When still in school, used to do a lot of bunny hunting, but I’ll be darned if I can remember how my mom fixed them. Squirrels are very good eating. I quarter them, boil for about 30 minutes, then dip in flour and brown them in frying pan. Only thing I hate is the skinning. Skinned when they are still warm is much easier than later, but still a job, but then maybe I am not doing it correctly ! Give them a try, delicious !!

    Leave a comment:


  • Danbo
    replied
    I use a 20 gauge .

    Leave a comment:


  • jhjimbo
    replied
    Originally posted by Danbo View Post

    I'm planning on it. My family lives up near Saint Regis falls area .
    I had cousins in Malone, got there going through Camp Drum.
    I hunt with a guy who hunts rabbits with a 10/22.
    The Moose tracking articles show a concentration of them in the north east part of the park.

    Leave a comment:


  • Danbo
    replied
    Originally posted by jhjimbo View Post

    Take your snowshoes.
    I'm planning on it. My family lives up near Saint Regis falls area .

    Leave a comment:


  • jhjimbo
    replied
    Originally posted by Danbo View Post
    To much time in my tree stand last year. I intend to chase Grouse, pheasants and rabbits in October.

    I also have an open invitation to chase hares in the northern Adirondacks. I hope I can make it happen this year after deer season.
    Take your snowshoes.

    Leave a comment:


  • Danbo
    replied
    Moving spam

    Leave a comment:


  • Danbo
    replied
    What are you using for small game?

    Leave a comment:


  • Danbo
    replied
    I'm going to use a 20 gauge 500 for hare.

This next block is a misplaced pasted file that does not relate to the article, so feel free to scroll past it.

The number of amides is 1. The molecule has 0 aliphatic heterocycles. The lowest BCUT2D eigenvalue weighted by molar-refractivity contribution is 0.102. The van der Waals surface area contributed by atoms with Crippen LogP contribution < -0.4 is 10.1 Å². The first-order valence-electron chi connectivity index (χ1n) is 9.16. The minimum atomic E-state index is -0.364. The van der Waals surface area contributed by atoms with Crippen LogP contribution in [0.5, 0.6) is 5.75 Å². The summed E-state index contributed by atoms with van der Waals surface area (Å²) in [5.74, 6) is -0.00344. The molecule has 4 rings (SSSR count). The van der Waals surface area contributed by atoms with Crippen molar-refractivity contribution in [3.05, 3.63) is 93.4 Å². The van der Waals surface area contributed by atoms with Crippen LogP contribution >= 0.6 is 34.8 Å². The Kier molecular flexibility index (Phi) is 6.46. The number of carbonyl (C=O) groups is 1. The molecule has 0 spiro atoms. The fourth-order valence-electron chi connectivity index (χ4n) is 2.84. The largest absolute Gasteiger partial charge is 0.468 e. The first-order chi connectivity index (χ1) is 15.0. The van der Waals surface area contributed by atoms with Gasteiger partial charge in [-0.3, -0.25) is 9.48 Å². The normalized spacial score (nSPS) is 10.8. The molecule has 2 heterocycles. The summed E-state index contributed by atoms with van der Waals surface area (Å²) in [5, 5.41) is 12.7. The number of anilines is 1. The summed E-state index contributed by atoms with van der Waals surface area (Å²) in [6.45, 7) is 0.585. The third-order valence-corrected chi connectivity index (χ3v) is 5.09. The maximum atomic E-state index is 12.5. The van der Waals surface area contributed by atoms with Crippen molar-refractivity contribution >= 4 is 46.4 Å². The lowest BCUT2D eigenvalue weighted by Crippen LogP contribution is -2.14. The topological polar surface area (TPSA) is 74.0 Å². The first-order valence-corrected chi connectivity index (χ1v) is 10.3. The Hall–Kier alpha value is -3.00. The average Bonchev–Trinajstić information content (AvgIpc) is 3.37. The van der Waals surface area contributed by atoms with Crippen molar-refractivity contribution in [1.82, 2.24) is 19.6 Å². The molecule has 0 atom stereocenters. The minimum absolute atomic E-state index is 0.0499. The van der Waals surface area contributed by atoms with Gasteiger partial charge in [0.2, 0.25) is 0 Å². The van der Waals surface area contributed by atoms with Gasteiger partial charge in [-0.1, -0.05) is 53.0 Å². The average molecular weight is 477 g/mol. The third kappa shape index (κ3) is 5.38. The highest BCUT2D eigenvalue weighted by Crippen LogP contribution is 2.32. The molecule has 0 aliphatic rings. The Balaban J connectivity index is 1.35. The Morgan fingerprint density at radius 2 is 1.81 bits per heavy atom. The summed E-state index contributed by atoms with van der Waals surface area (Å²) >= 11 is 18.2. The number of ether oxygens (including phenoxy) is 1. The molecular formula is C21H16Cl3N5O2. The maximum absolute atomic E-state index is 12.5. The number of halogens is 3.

Leave a comment:


  • DakotaMan
    replied
    I grew up eating rabbits and squirrels. They were the mainstay of my hunting life along with pheasants and quail during the first 20 years of my life. The squirrels seemed to develop my stalking and shooting precision while the rabbits taught me to get on target FAST and make one good shot with my shotgun. Rabbits in the woods were always more challenging to hit than pheasants or quail because they seem to accelerate fast and be out of site in a second or two.I enjoy the meat from both and our crock pot was full of them almost every day growing up.

    Leave a comment:


  • Moose1980
    replied
    I have an alfredo recipe I use for rabbit/hares. Cut as much meat off as I can, pound thin, coat with italian panko bread crumbs, fry in olive oil. Make an alfredo sauce with heavy cream, butter, garlic and equal parts parmesan and romano cheeses. Serve with some linguine. Nice fall dish!

    Leave a comment:


  • jhjimbo
    replied
    Originally posted by Danbo View Post

    https://www.mdwfp.com/wildlife-hunti...aremia-rabbit-
    fever/



    Is this the disease your talking about?
    Tularemia - spots on the liver.

    Leave a comment:


  • dewman
    replied
    Originally posted by Danbo View Post
    To much time in my tree stand last year. I intend to chase Grouse, pheasants and rabbits in October.

    I also have an open invitation to chase hares in the northern Adirondacks. I hope I can make it happen this year after deer season.
    I have taken snowshoes in both Michigan and Colorado. I didn't care for them at all.

    Leave a comment: